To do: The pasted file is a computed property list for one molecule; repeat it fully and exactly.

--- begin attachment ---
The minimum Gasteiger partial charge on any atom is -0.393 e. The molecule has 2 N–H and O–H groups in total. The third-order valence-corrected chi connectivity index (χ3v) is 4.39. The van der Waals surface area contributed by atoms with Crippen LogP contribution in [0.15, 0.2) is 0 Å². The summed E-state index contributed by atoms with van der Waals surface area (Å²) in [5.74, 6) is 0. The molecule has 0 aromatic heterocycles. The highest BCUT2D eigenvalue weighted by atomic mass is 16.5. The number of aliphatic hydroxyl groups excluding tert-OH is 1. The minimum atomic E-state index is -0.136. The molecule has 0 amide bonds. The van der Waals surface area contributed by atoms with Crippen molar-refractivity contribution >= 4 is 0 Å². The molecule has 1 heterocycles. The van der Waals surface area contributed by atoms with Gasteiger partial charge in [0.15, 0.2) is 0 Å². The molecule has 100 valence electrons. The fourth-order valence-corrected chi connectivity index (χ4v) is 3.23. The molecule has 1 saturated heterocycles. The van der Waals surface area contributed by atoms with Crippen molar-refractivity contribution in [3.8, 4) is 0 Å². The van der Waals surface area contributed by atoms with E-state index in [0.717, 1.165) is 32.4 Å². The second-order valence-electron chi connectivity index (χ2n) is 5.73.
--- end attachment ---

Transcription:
The minimum Gasteiger partial charge on any atom is -0.393 e. The molecule has 2 N–H and O–H groups in total. The third-order valence-corrected chi connectivity index (χ3v) is 4.39. The van der Waals surface area contributed by atoms with Crippen LogP contribution in [0.15, 0.2) is 0 Å². The summed E-state index contributed by atoms with van der Waals surface area (Å²) in [5.74, 6) is 0. The molecule has 0 aromatic heterocycles. The highest BCUT2D eigenvalue weighted by atomic mass is 16.5. The number of aliphatic hydroxyl groups excluding tert-OH is 1. The minimum atomic E-state index is -0.136. The molecule has 0 amide bonds. The van der Waals surface area contributed by atoms with Crippen molar-refractivity contribution >= 4 is 0 Å². The molecule has 1 heterocycles. The van der Waals surface area contributed by atoms with Gasteiger partial charge in [0.15, 0.2) is 0 Å². The molecule has 100 valence electrons. The fourth-order valence-corrected chi connectivity index (χ4v) is 3.23. The molecule has 1 saturated heterocycles. The van der Waals surface area contributed by atoms with Crippen molar-refractivity contribution in [3.8, 4) is 0 Å². The van der Waals surface area contributed by atoms with E-state index in [0.717, 1.165) is 32.4 Å². The second-order valence-electron chi connectivity index (χ2n) is 5.73.